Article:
House of Cards itself isn’t as boring as I though it would be. I wouldn’t say I was confused, but I did find myself pausing at some moments to register what was going on.The terminology took some getting used to (I am ashamed to say that I had no idea what a “whip” was until I started watching) but overall the plot wasn’t so hard to understand that I ever felt completely lost as an audience member. Not to say that the plot wasn’t intricate. There were a number of subplots, ranging from career choices to romantic relations. Yet it all felt very real. Claire loves Adam but has made the decision to stay with Frank years ago. She isn’t necessarily unhappy with Frank, nor does she not love him, but she is an adult who is allowed to feel conflicted sometimes. The only thing that I felt was weak about the show was Claire’s desire to have children . I just don’t see Claire as the kind of person who would want children, and for her to want to have a baby at the end of the season felt a little wrong. They did hint at it of course, but it still felt out of character. It also felt like the show was pushing the agenda of “all women want babies whether they say so or not”. I’m unhappy with it, but I’m looking forward to seeing Frank’s reaction in the second season about it.

The soundtrack was flawless. It was dark and melodic and fitted the show well. It created a great atmosphere for the majority of the events, and I found myself recognizing some of the more dramatic ones and realizing that something was about to happen. That is one of the highlights of binging, you start to notice little details. This was mentioned in Aaron Riccio’s article on binging, where he writes that his binging friends “picked up on subtle cues I hadn’t noticed late in that fourth season, were better able to get inside Walter White’s head, and became more a part of the series than I ever had”. Binging House of Cards allowed me to pick up on some music cues and subtle things that I would not have noticed if I had watched this week to week.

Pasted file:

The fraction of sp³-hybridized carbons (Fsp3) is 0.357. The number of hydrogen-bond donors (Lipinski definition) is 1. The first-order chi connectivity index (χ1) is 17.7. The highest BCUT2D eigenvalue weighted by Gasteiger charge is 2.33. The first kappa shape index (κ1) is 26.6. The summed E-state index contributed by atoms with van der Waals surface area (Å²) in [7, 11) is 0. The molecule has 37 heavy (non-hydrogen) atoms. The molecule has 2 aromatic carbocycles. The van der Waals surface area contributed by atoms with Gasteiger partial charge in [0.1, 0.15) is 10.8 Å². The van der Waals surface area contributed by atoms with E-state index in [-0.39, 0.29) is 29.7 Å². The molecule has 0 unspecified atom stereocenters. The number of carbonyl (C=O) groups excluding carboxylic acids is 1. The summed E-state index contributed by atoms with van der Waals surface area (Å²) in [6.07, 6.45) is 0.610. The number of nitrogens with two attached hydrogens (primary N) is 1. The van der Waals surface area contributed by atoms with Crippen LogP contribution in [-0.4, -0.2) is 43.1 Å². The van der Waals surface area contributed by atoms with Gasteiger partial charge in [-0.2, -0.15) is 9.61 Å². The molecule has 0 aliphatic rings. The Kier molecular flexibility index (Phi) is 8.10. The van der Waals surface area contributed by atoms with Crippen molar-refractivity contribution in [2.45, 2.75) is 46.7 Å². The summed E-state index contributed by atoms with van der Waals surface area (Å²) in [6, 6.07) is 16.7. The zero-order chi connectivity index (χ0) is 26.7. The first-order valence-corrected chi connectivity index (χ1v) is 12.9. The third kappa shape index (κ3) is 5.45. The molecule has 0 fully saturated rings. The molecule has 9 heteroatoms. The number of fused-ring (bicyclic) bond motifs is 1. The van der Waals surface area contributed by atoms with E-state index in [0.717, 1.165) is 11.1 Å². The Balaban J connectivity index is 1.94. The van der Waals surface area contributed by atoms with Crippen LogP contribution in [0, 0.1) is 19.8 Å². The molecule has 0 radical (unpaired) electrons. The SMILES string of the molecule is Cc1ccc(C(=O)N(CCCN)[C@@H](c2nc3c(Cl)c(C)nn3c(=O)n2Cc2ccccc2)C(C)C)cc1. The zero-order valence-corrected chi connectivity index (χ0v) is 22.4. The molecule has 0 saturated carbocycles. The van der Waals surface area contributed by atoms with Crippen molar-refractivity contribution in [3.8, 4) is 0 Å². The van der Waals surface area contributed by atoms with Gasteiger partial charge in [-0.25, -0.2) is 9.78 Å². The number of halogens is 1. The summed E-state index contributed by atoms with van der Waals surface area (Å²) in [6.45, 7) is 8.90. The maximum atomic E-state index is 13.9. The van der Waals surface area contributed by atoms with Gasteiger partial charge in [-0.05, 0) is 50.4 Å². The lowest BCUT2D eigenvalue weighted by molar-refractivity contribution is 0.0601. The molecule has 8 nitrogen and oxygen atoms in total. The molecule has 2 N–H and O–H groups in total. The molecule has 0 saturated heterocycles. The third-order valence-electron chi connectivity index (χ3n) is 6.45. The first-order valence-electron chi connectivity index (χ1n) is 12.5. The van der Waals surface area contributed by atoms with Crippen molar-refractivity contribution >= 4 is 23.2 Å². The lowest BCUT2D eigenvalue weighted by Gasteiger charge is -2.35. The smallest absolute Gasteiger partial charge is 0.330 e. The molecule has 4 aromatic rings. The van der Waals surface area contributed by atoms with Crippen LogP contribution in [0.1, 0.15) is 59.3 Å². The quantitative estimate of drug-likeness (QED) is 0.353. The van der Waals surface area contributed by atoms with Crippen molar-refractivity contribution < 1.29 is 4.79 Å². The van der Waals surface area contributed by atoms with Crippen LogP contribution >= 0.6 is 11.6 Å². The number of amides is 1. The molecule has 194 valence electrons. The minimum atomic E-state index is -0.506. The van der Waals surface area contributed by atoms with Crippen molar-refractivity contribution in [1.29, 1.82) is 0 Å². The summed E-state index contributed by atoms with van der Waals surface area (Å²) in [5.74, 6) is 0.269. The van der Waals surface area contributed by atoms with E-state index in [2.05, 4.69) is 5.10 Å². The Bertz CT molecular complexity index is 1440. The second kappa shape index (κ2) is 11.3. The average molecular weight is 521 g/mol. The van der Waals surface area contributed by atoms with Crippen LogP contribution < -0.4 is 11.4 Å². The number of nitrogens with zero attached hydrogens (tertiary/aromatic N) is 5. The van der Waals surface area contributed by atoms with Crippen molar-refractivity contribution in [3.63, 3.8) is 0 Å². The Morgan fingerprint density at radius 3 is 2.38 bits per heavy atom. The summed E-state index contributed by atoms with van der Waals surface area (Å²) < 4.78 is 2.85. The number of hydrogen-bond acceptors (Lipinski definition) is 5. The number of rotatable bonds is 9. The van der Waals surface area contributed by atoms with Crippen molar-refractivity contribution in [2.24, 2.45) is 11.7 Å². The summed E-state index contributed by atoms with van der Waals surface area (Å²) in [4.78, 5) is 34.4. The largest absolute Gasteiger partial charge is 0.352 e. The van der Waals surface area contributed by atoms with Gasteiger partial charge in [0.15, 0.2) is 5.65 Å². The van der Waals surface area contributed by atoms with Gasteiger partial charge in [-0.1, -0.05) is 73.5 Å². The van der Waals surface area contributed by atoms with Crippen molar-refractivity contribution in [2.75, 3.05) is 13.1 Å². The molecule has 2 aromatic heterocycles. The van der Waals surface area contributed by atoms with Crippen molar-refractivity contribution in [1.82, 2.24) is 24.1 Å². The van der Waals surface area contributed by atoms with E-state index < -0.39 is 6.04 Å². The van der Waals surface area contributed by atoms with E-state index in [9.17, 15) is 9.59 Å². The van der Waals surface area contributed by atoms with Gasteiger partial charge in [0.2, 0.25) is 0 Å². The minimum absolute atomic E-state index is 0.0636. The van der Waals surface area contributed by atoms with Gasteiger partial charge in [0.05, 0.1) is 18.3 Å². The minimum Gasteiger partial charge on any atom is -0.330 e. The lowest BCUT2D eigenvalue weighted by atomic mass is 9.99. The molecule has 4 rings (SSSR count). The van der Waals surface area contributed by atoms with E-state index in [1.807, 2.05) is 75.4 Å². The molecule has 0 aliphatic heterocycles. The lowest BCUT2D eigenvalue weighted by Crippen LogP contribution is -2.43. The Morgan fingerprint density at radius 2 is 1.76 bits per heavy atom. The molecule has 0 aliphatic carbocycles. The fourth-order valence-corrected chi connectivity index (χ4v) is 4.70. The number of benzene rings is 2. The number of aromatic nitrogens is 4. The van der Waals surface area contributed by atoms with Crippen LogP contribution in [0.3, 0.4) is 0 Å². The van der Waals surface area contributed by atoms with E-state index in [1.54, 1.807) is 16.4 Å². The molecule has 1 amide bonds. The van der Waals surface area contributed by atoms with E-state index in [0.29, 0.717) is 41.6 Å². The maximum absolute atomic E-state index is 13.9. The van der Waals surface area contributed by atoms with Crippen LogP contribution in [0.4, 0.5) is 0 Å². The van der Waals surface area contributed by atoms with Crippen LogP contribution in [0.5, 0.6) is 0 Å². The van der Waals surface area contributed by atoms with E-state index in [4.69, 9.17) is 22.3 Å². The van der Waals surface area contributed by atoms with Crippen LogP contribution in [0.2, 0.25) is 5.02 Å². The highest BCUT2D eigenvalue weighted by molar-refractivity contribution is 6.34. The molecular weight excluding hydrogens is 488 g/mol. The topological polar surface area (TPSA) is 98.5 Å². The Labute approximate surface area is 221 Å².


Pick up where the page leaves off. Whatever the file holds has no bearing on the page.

I feel that binge watching may work for some shows, but not for others. House of Cards can certainly be binged on, because it was made with that set up in mind. However, there are shows where I think the audience needs time to adjust their feelings about an episode, or a character’s death, or something major that happened. There’s also another problem with binging; not everyone will see it at the same time. While that may not sound like a problem, This article brings up a good point, “Dave Winer, a well-known web developer, wrote on his blog that he had reactivated his Netflix subscription to watch House of Cards but he was missed “the ability to discuss it with people online”. That is, if a show is released all at once, a person could either watch it right when it comes out or take the risk of it being spoiled for them. Not only that, but discussing it with friends becomes almost impossible when someone has to wait for the other to catch up.

Of course, there are shows where binge watching wouldn’t improve anything. Binge watching is a preference of the audience. While binge watching House of Cards will add the benefit of being able to watch characters develop very rapidly, binge watching something like Gossip Girl won’t improve the experience. It is just the preference of the audience to find out what happens as quickly as possible, and to catch up to the rest of the world. Syndicated shows still have a place on television. I doubt that that will ever change. Shows that are made for binging may be the future, but appointment television won’t vanish completely. However, there may be a shift in genre for syndicated shows. Binge watching allows for the watcher to pick up on subtle cues, so I feel that more complex shows will start being made specifically for binging, and the shows that do not require attention to detail will be aired on television at appointments.